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Full Online Book HomeLong StoriesThe Confidence-man - Chapter 23. In Which The Powerful Effect Of Natural Scenery Is Evinced...
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The Confidence-man - Chapter 23. In Which The Powerful Effect Of Natural Scenery Is Evinced... Post by :andrewteg Category :Long Stories Author :Herman Melville Date :May 2012 Read :2656

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The Confidence-man - Chapter 23. In Which The Powerful Effect Of Natural Scenery Is Evinced...

CHAPTER XXIII. IN WHICH THE POWERFUL EFFECT OF NATURAL SCENERY IS EVINCED IN THE CASE OF THE MISSOURIAN, WHO, IN VIEW OF THE REGION ROUND-ABOUT CAIRO, HAS A RETURN OF HIS CHILLY FIT.


At Cairo, the old established firm of Fever & Ague is still settling up its unfinished business; that Creole grave-digger, Yellow Jack--his hand at the mattock and spade has not lost its cunning; while Don Saturninus Typhus taking his constitutional with Death, Calvin Edson and three undertakers, in the morass, snuffs up the mephitic breeze with zest.

In the dank twilight, fanned with mosquitoes, and sparkling with fire-flies, the boat now lies before Cairo. She has landed certain passengers, and tarries for the coming of expected ones. Leaning over the rail on the inshore side, the Missourian eyes through the dubious medium that swampy and squalid domain; and over it audibly mumbles his cynical mind to himself, as Apermantus' dog may have mumbled his bone. He bethinks him that the man with the brass-plate was to land on this villainous bank, and for that cause, if no other, begins to suspect him. Like one beginning to rouse himself from a dose of chloroform treacherously given, he half divines, too, that he, the philosopher, had unwittingly been betrayed into being an unphilosophical dupe. To what vicissitudes of light and shade is man subject! He ponders the mystery of human subjectivity in general. He thinks he perceives with Crossbones, his favorite author, that, as one may wake up well in the morning, very well, indeed, and brisk as a buck, I thank you, but ere bed-time get under the weather, there is no telling how--so one may wake up wise, and slow of assent, very wise and very slow, I assure you, and for all that, before night, by like trick in the atmosphere, be left in the lurch a ninny. Health and wisdom equally precious, and equally little as unfluctuating possessions to be relied on.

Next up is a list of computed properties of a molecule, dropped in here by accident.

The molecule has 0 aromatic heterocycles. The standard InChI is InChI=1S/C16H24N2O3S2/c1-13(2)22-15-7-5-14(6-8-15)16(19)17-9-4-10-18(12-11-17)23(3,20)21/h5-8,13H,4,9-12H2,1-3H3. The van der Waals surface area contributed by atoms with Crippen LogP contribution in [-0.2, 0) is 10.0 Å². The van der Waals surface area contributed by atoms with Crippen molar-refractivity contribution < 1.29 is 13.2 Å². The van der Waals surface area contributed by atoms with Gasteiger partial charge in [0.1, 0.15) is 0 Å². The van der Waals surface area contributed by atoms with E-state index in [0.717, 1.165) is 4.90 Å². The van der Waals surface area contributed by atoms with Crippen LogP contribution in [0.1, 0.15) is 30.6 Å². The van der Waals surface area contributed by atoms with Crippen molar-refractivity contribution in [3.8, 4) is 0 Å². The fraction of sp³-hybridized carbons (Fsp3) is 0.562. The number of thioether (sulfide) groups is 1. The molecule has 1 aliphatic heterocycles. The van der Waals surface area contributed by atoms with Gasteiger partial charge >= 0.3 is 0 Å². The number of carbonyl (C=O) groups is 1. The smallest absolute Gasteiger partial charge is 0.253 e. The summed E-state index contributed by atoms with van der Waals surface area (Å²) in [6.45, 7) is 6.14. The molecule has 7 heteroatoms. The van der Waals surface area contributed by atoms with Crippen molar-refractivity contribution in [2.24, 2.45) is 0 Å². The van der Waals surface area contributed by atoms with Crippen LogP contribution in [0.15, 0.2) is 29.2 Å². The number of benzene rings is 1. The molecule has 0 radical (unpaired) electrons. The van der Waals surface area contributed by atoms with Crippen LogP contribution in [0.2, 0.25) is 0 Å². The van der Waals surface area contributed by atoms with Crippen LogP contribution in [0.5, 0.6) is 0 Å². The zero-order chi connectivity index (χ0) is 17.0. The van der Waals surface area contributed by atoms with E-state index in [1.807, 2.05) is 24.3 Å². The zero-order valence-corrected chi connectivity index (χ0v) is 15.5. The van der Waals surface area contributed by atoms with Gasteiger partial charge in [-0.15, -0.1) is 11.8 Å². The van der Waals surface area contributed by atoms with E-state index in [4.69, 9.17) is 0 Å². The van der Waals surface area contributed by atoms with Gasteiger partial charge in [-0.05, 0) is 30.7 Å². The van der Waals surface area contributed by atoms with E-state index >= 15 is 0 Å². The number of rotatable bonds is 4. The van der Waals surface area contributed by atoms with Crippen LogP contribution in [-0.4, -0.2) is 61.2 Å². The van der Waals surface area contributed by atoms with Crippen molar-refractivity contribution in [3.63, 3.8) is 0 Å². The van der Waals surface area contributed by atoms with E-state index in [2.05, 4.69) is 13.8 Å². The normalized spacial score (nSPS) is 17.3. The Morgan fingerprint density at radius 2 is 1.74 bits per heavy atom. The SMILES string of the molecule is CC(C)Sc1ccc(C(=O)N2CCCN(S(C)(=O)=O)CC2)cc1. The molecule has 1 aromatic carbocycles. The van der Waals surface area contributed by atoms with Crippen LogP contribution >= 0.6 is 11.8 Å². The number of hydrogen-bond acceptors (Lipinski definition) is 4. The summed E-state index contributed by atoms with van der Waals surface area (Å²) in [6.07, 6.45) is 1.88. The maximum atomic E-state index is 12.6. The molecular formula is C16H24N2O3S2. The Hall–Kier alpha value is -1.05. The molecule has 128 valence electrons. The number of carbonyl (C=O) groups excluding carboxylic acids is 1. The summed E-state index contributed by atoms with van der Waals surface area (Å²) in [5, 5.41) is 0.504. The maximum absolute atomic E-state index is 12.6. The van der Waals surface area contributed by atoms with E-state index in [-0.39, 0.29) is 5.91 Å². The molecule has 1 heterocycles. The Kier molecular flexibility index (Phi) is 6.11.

But where was slipped in the entering wedge? Philosophy, knowledge, experience--were those trusty knights of the castle recreant? No, but unbeknown to them, the enemy stole on the castle's south side, its genial one, where Suspicion, the warder, parleyed. In fine, his too indulgent, too artless and companionable nature betrayed him. Admonished by which, he thinks he must be a little splenetic in his intercourse henceforth.

He revolves the crafty process of sociable chat, by which, as he fancies, the man with the brass-plate wormed into him, and made such a fool of him as insensibly to persuade him to waive, in his exceptional case, that general law of distrust systematically applied to the race. He revolves, but cannot comprehend, the operation, still less the operator. Was the man a trickster, it must be more for the love than the lucre. Two or three dirty dollars the motive to so many nice wiles? And yet how full of mean needs his seeming. Before his mental vision the person of that threadbare Talleyrand, that impoverished Machiavelli, that seedy Rosicrucian--for something of all these he vaguely deems him--passes now in puzzled review. Fain, in his disfavor, would he make out a logical case. The doctrine of analogies recurs. Fallacious enough doctrine when wielded against one's prejudices, but in corroboration of cherished suspicions not without likelihood. Analogically, he couples the slanting cut of the equivocator's coat-tails with the sinister cast in his eye; he weighs slyboot's sleek speech in the light imparted by the oblique import of the smooth slope of his worn boot-heels; the insinuator's undulating flunkyisms dovetail into those of the flunky beast that windeth his way on his belly.

From these uncordial reveries he is roused by a cordial slap on the shoulder, accompanied by a spicy volume of tobacco-smoke, out of which came a voice, sweet as a seraph's:

"A penny for your thoughts, my fine fellow."

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